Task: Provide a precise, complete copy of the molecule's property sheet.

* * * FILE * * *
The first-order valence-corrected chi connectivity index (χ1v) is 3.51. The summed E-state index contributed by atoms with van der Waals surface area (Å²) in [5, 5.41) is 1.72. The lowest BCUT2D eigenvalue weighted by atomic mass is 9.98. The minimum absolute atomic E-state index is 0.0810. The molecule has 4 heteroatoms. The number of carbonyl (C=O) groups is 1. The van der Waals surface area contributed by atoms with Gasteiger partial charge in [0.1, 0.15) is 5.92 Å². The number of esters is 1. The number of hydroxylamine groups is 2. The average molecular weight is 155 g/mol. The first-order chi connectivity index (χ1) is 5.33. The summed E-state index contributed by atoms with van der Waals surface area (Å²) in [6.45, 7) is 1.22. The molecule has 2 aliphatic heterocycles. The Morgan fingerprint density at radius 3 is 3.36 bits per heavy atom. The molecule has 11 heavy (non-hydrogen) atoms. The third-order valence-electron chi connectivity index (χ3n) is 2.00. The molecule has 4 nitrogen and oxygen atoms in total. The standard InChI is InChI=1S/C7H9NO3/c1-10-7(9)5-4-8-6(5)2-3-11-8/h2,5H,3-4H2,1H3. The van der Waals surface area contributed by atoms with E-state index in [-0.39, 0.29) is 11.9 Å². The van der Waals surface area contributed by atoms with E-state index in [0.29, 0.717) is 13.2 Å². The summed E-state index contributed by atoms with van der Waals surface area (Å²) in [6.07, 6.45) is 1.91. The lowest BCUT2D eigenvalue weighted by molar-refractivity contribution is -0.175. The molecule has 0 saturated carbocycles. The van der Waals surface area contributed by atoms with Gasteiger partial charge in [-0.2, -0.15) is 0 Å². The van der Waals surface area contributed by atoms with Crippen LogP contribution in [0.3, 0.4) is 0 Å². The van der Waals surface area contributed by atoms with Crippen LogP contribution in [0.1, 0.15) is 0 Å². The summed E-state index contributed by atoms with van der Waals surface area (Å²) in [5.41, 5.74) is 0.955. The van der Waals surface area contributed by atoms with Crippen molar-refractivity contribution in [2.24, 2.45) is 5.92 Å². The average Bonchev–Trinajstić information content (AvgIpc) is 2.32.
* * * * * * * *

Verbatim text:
The first-order valence-corrected chi connectivity index (χ1v) is 3.51. The summed E-state index contributed by atoms with van der Waals surface area (Å²) in [5, 5.41) is 1.72. The lowest BCUT2D eigenvalue weighted by atomic mass is 9.98. The minimum absolute atomic E-state index is 0.0810. The molecule has 4 heteroatoms. The number of carbonyl (C=O) groups is 1. The van der Waals surface area contributed by atoms with Gasteiger partial charge in [0.1, 0.15) is 5.92 Å². The number of esters is 1. The number of hydroxylamine groups is 2. The average molecular weight is 155 g/mol. The first-order chi connectivity index (χ1) is 5.33. The summed E-state index contributed by atoms with van der Waals surface area (Å²) in [6.45, 7) is 1.22. The molecule has 2 aliphatic heterocycles. The Morgan fingerprint density at radius 3 is 3.36 bits per heavy atom. The molecule has 11 heavy (non-hydrogen) atoms. The third-order valence-electron chi connectivity index (χ3n) is 2.00. The molecule has 4 nitrogen and oxygen atoms in total. The standard InChI is InChI=1S/C7H9NO3/c1-10-7(9)5-4-8-6(5)2-3-11-8/h2,5H,3-4H2,1H3. The van der Waals surface area contributed by atoms with E-state index in [-0.39, 0.29) is 11.9 Å². The van der Waals surface area contributed by atoms with E-state index in [0.29, 0.717) is 13.2 Å². The summed E-state index contributed by atoms with van der Waals surface area (Å²) in [6.07, 6.45) is 1.91. The lowest BCUT2D eigenvalue weighted by molar-refractivity contribution is -0.175. The molecule has 0 saturated carbocycles. The van der Waals surface area contributed by atoms with Gasteiger partial charge in [-0.2, -0.15) is 0 Å². The van der Waals surface area contributed by atoms with Crippen LogP contribution in [0.3, 0.4) is 0 Å². The van der Waals surface area contributed by atoms with Crippen LogP contribution in [0.1, 0.15) is 0 Å². The summed E-state index contributed by atoms with van der Waals surface area (Å²) in [5.41, 5.74) is 0.955. The van der Waals surface area contributed by atoms with Crippen molar-refractivity contribution in [2.24, 2.45) is 5.92 Å². The average Bonchev–Trinajstić information content (AvgIpc) is 2.32.